executive (over)compensation

Each year it seems executive compensation gets more inflated. Advocates argue that high compensation promotes competition for executive responsibilities and therefore encourages execs to perform at higher standards. Still though, a recent LA Times/Bloomberg poll stated that 80% of individuals in the study felt that CEOs are paid too much.

There are thousands of publicly traded corporations in America, and by no means does every CEO enjoy such high compensation, but many of those working for the top 500 companies do. Although the United States pays its CEOs more on average than any other country worldwide, some argue this correlates directly to our GDP, which according to the World Bank was $13,751,400 million, $6,654,729 million more than China at 2nd the highest ranking.

Money is a strong incentive, but history shows us that it’s potential to corrupt is infinite, and I would argue that to promote ethical business practice, the leaders in charge need to be motivated by social responsibility as well.

One push for accountability in compensation came in January 2007 when institutional investors nationwide proposed a resolution informally known as “Say on Pay”, which asked “more than 50 US companies to give stockholders an annual advisory vote on executive compensation packages” (Billitteri).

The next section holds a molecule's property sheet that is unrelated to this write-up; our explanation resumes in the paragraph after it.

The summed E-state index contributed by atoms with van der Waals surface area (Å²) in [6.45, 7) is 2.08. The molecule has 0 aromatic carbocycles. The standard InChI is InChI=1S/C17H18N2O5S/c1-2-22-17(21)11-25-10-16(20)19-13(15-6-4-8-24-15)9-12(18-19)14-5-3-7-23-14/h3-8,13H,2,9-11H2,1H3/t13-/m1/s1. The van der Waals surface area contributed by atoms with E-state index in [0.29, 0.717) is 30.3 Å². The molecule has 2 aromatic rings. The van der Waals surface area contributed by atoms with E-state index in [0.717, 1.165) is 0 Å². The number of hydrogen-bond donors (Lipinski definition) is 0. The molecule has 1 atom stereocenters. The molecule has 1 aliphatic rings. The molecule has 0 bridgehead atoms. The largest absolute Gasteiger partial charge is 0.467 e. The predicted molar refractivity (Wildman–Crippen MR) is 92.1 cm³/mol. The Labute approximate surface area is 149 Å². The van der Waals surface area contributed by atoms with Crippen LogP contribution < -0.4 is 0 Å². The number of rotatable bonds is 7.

“Say on Pay” has been widely debated but has yet to achieve prominent presence in US business. Employees often make up a very large chunk of the shareholder body, and arguably know more about the management and future of their company than a board of directors who are not necessarily experienced with the specific company at hand. Employees are probably also more prone to increase   their own productivity if they have more of a say in the company’s strategic goals then if they feel they are only there to follow orders. Because of these two reasons, I feel that a “Say on Pay” approach is the most effective way of determining executive compensation for the modern corporation.


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